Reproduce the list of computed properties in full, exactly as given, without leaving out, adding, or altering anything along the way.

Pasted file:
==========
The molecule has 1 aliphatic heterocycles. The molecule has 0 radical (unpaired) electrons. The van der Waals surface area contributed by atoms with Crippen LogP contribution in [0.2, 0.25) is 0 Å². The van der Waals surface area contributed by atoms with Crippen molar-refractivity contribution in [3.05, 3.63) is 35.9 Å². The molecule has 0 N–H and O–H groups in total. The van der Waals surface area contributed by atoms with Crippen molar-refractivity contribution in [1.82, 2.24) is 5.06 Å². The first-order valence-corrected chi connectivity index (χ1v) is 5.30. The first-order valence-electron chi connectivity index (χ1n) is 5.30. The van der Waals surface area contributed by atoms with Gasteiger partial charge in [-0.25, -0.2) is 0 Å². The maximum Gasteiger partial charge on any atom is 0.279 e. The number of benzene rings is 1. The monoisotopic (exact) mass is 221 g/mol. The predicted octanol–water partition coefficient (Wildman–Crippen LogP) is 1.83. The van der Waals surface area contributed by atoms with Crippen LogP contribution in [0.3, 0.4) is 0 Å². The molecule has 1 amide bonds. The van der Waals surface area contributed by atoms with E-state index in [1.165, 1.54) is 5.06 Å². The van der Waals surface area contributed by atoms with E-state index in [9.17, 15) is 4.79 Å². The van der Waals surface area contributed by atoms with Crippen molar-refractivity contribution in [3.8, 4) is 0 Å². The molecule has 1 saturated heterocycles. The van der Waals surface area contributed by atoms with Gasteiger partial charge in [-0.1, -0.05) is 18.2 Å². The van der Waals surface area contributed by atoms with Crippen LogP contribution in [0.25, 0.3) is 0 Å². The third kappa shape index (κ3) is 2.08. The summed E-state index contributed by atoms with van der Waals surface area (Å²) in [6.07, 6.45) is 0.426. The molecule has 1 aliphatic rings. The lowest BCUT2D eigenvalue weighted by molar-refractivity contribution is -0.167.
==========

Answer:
The molecule has 1 aliphatic heterocycles. The molecule has 0 radical (unpaired) electrons. The van der Waals surface area contributed by atoms with Crippen LogP contribution in [0.2, 0.25) is 0 Å². The van der Waals surface area contributed by atoms with Crippen molar-refractivity contribution in [3.05, 3.63) is 35.9 Å². The molecule has 0 N–H and O–H groups in total. The van der Waals surface area contributed by atoms with Crippen molar-refractivity contribution in [1.82, 2.24) is 5.06 Å². The first-order valence-corrected chi connectivity index (χ1v) is 5.30. The first-order valence-electron chi connectivity index (χ1n) is 5.30. The van der Waals surface area contributed by atoms with Gasteiger partial charge in [-0.25, -0.2) is 0 Å². The maximum Gasteiger partial charge on any atom is 0.279 e. The number of benzene rings is 1. The monoisotopic (exact) mass is 221 g/mol. The predicted octanol–water partition coefficient (Wildman–Crippen LogP) is 1.83. The van der Waals surface area contributed by atoms with Crippen LogP contribution in [0.3, 0.4) is 0 Å². The molecule has 1 amide bonds. The van der Waals surface area contributed by atoms with E-state index in [1.165, 1.54) is 5.06 Å². The van der Waals surface area contributed by atoms with E-state index in [9.17, 15) is 4.79 Å². The van der Waals surface area contributed by atoms with Crippen molar-refractivity contribution in [3.8, 4) is 0 Å². The molecule has 1 saturated heterocycles. The van der Waals surface area contributed by atoms with Gasteiger partial charge in [-0.1, -0.05) is 18.2 Å². The van der Waals surface area contributed by atoms with Crippen LogP contribution in [0.25, 0.3) is 0 Å². The third kappa shape index (κ3) is 2.08. The summed E-state index contributed by atoms with van der Waals surface area (Å²) in [6.07, 6.45) is 0.426. The molecule has 1 aliphatic rings. The lowest BCUT2D eigenvalue weighted by molar-refractivity contribution is -0.167.